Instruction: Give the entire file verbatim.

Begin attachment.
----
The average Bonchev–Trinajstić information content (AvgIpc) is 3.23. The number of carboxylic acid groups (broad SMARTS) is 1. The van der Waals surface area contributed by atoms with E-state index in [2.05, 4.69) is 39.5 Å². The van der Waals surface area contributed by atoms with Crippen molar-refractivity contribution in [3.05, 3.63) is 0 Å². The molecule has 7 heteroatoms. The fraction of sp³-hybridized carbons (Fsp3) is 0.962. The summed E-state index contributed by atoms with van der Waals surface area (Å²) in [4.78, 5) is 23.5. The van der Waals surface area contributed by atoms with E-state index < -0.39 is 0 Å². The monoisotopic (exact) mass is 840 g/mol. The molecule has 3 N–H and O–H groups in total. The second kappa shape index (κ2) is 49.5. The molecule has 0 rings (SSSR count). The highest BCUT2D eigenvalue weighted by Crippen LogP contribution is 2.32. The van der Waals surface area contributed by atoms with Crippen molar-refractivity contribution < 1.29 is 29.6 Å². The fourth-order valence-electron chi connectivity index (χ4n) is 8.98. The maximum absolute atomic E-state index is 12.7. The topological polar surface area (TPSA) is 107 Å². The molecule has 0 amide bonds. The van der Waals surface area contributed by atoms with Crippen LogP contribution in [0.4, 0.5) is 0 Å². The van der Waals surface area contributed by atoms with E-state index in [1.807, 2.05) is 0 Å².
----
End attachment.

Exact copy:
The average Bonchev–Trinajstić information content (AvgIpc) is 3.23. The number of carboxylic acid groups (broad SMARTS) is 1. The van der Waals surface area contributed by atoms with E-state index in [2.05, 4.69) is 39.5 Å². The van der Waals surface area contributed by atoms with Crippen molar-refractivity contribution in [3.05, 3.63) is 0 Å². The molecule has 7 heteroatoms. The fraction of sp³-hybridized carbons (Fsp3) is 0.962. The summed E-state index contributed by atoms with van der Waals surface area (Å²) in [4.78, 5) is 23.5. The van der Waals surface area contributed by atoms with E-state index < -0.39 is 0 Å². The monoisotopic (exact) mass is 840 g/mol. The molecule has 3 N–H and O–H groups in total. The second kappa shape index (κ2) is 49.5. The molecule has 0 rings (SSSR count). The highest BCUT2D eigenvalue weighted by Crippen LogP contribution is 2.32. The van der Waals surface area contributed by atoms with Crippen molar-refractivity contribution < 1.29 is 29.6 Å². The fourth-order valence-electron chi connectivity index (χ4n) is 8.98. The maximum absolute atomic E-state index is 12.7. The topological polar surface area (TPSA) is 107 Å². The molecule has 0 amide bonds. The van der Waals surface area contributed by atoms with Crippen LogP contribution in [0.4, 0.5) is 0 Å². The van der Waals surface area contributed by atoms with E-state index in [1.807, 2.05) is 0 Å².